As sociologists of sport involved in teaching and researching the broad area of theemergence and development of modern sport we have been captivated by therecently reinvigorated debate in the International Review for the Sociology ofSport (IRSS) concerning the place of violence-reduction in the socio-genesis ofsports. In this brief review of the debate between Dominic Malcolm and RuudStokvis — and, by extension, that between figurational sociologists of sport anda figurational sympathizer — we present a selective summary and critique of thelatest phase in a lively and productive discussion regarding the emergence anddevelopment of modern sporting forms. We do so in the belief that stimulatingthis kind of dialogue in the IRSS is not only worthwhile in itself, but also holdsout the promise of making a significant contribution to our understanding of thedevelopment of modern sport in the form of a refinement of existing explanations.Before addressing the core of the debate between Stokvis and Malcolmand, a decade earlier, Stokvis (1992) and Elias and Dunning (1986), we providea short summary of their respective positions.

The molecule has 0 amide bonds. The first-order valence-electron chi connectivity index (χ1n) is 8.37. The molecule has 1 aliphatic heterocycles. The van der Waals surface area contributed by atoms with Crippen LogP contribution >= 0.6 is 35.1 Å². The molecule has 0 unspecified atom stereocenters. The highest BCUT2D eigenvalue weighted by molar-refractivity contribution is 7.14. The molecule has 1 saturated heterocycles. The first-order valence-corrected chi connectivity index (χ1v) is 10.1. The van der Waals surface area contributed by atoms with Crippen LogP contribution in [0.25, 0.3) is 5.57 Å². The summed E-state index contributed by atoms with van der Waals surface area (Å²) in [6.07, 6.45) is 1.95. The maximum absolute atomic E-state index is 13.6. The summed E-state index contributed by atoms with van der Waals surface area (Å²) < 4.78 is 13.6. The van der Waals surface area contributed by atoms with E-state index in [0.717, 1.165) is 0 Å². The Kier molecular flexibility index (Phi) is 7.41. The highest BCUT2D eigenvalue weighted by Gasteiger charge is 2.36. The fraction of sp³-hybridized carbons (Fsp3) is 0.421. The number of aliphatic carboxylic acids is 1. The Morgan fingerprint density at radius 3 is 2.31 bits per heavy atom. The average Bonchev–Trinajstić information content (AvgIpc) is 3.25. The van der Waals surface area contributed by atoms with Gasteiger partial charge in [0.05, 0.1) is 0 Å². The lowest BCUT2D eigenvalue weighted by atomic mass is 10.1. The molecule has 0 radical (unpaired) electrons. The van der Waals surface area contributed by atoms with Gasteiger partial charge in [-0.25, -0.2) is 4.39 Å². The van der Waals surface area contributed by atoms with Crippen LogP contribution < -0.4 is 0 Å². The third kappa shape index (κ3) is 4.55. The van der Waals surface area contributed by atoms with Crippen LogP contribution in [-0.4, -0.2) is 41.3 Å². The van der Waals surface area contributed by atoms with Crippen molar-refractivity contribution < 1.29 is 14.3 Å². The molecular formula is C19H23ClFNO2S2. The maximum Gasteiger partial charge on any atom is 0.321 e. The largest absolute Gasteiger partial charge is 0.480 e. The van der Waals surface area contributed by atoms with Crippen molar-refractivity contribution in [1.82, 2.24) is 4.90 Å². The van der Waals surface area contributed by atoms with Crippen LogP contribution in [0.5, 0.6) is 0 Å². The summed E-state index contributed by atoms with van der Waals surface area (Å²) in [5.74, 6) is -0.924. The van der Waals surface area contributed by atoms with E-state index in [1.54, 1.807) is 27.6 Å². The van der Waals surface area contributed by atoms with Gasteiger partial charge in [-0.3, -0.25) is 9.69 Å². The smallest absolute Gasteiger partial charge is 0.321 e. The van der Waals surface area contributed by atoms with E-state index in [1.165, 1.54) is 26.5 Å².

- figurational sociology
Liston, KK., Green, K., Smith, A., & Bloyce, D. (2005). Violence, competition and the emergence and development of sports: reflections upon the Stokvis-Malcolm debate. International Review for the Sociology of Sport, 40(1), 119-123. https://doi.org/10.1177/1012690205053016